I've blogged about this before but we are really close to 1,000 now and this lovely piece of agate (it may be jade) is up for grabs to a lucky winner who will be chosen by random.org. So you wanna have a go at it? You've still got time! Sign up now to become a fan! The drawing will happen once we reach 1,000.
It was on a Sunday in late August. I was off that day and I got ready for the Trapped Truth Society meeting at Johnny's Pizza. Trapped Truth is a poetry group I attended. Back then, I was very much infatuated with this guy w ho wanted nothing to do with me. Most of my poetry was about him and how I dealt with his rejection. His excuse was a good one: we worked together. But that didn't stop him from playing mind game and my innocence getting the best of me.
Her family managed to convince her to turn around and get back on 49 and head home.
The next day I went to work. Katrina was on the lips of everyone. I was working at Sutherlands Lumber at the time. The day wore on and I went home.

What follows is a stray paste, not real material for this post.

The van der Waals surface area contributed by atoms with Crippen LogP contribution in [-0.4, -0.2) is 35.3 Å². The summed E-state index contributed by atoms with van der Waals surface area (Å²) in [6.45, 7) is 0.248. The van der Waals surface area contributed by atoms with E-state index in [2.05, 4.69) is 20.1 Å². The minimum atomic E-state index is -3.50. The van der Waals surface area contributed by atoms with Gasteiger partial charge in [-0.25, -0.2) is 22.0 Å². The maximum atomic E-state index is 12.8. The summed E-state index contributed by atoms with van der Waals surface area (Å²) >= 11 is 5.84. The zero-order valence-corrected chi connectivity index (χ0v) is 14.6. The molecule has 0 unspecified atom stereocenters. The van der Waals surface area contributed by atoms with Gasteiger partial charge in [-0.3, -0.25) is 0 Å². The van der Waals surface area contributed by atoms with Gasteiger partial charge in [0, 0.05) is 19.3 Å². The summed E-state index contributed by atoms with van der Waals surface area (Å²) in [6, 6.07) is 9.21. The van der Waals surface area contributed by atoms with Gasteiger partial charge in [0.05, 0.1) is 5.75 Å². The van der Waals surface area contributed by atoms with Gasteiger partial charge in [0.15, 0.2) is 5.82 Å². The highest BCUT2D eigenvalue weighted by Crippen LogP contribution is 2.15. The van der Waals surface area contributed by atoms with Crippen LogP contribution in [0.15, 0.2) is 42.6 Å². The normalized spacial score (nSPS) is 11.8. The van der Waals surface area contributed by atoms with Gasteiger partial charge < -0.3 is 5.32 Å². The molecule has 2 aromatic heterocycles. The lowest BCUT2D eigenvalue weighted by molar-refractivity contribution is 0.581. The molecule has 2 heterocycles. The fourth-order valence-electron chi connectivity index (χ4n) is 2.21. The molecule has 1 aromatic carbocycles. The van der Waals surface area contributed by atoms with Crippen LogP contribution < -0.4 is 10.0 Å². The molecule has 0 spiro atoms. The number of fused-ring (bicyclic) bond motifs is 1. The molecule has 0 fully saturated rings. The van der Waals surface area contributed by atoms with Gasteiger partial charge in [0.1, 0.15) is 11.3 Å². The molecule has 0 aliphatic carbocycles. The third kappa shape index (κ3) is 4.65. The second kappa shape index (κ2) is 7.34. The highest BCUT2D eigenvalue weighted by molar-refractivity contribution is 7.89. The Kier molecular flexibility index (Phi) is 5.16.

When the levees broke, we were all stunned. Then a couple of weeks later my landlord, got the phone call of his life. I lived at the Mid City Motor Hotel--a hotel that was converted into apartments. My mother had just moved back to Atlanta after being away for13 years to find work. She chose to make sure I was the only family to keep contact in. Our family in Georgia wanted nothing to do with us which is why moved away in the first place.
In October, there was a silent art auction and concert held to raise money for musicians who had lost their instruments. I was invited to have art in the auction, which was an honor for me. I didn't have the time to volunteer because I was only off one day a week, but I wanted to do something good.
It was worse when I got off and my coworker gave me a ride home. The next day I was having severe chest pain but I ignored it. It got so bad over the next week that my bosses daughter took me to the hospital where I was diagnoses with pneumonia. It had filled half of my lung and started on my other lung. I was sent home with prescriptions for medicine that I could not afford: penicillin, hydrocodone cough syrup and some over the counter meds. Members of Trapped Truth rallied around me and one of them bought my art--for the exact price of my medicine. My artists friends supported me and in the light of that good news, it only got worse.